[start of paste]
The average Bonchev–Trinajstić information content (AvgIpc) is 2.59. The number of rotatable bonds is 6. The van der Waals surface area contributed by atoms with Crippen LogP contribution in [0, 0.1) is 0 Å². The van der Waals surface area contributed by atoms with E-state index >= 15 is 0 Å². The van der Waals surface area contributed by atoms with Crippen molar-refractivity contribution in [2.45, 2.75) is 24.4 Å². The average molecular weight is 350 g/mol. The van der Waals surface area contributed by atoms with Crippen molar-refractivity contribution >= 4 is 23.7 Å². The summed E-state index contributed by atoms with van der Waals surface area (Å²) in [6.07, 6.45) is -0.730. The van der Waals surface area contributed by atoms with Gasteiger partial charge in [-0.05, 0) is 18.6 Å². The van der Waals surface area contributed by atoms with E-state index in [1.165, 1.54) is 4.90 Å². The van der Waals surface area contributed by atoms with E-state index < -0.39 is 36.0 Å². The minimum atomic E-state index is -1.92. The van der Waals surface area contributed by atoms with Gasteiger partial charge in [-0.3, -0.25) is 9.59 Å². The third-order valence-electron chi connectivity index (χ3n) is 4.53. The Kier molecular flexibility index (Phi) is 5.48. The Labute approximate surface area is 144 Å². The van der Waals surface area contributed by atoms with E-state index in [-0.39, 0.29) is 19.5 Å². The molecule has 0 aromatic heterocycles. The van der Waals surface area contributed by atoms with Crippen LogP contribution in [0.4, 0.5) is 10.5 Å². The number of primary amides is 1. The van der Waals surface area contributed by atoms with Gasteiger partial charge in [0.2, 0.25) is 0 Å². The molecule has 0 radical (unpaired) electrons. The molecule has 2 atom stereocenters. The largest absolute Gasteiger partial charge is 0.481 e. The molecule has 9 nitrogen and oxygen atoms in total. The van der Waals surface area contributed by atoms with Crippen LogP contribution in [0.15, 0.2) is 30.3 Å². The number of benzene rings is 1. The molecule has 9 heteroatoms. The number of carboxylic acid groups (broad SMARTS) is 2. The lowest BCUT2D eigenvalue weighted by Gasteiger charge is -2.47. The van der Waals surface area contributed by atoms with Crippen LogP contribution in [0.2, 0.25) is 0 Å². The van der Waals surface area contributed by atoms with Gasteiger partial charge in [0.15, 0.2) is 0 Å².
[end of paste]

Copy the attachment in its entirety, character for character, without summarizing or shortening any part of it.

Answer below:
The average Bonchev–Trinajstić information content (AvgIpc) is 2.59. The number of rotatable bonds is 6. The van der Waals surface area contributed by atoms with Crippen LogP contribution in [0, 0.1) is 0 Å². The van der Waals surface area contributed by atoms with E-state index >= 15 is 0 Å². The van der Waals surface area contributed by atoms with Crippen molar-refractivity contribution in [2.45, 2.75) is 24.4 Å². The average molecular weight is 350 g/mol. The van der Waals surface area contributed by atoms with Crippen molar-refractivity contribution >= 4 is 23.7 Å². The summed E-state index contributed by atoms with van der Waals surface area (Å²) in [6.07, 6.45) is -0.730. The van der Waals surface area contributed by atoms with Gasteiger partial charge in [-0.05, 0) is 18.6 Å². The van der Waals surface area contributed by atoms with E-state index in [1.165, 1.54) is 4.90 Å². The van der Waals surface area contributed by atoms with E-state index < -0.39 is 36.0 Å². The minimum atomic E-state index is -1.92. The van der Waals surface area contributed by atoms with Gasteiger partial charge in [-0.3, -0.25) is 9.59 Å². The third-order valence-electron chi connectivity index (χ3n) is 4.53. The Kier molecular flexibility index (Phi) is 5.48. The Labute approximate surface area is 144 Å². The van der Waals surface area contributed by atoms with E-state index in [-0.39, 0.29) is 19.5 Å². The molecule has 0 aromatic heterocycles. The van der Waals surface area contributed by atoms with Crippen LogP contribution in [0.4, 0.5) is 10.5 Å². The number of primary amides is 1. The van der Waals surface area contributed by atoms with Gasteiger partial charge in [0.2, 0.25) is 0 Å². The molecule has 0 radical (unpaired) electrons. The molecule has 2 atom stereocenters. The largest absolute Gasteiger partial charge is 0.481 e. The molecule has 9 nitrogen and oxygen atoms in total. The van der Waals surface area contributed by atoms with Crippen LogP contribution in [0.15, 0.2) is 30.3 Å². The number of benzene rings is 1. The molecule has 9 heteroatoms. The number of carboxylic acid groups (broad SMARTS) is 2. The lowest BCUT2D eigenvalue weighted by Gasteiger charge is -2.47. The van der Waals surface area contributed by atoms with Crippen LogP contribution in [0.2, 0.25) is 0 Å². The van der Waals surface area contributed by atoms with Gasteiger partial charge in [0.15, 0.2) is 0 Å².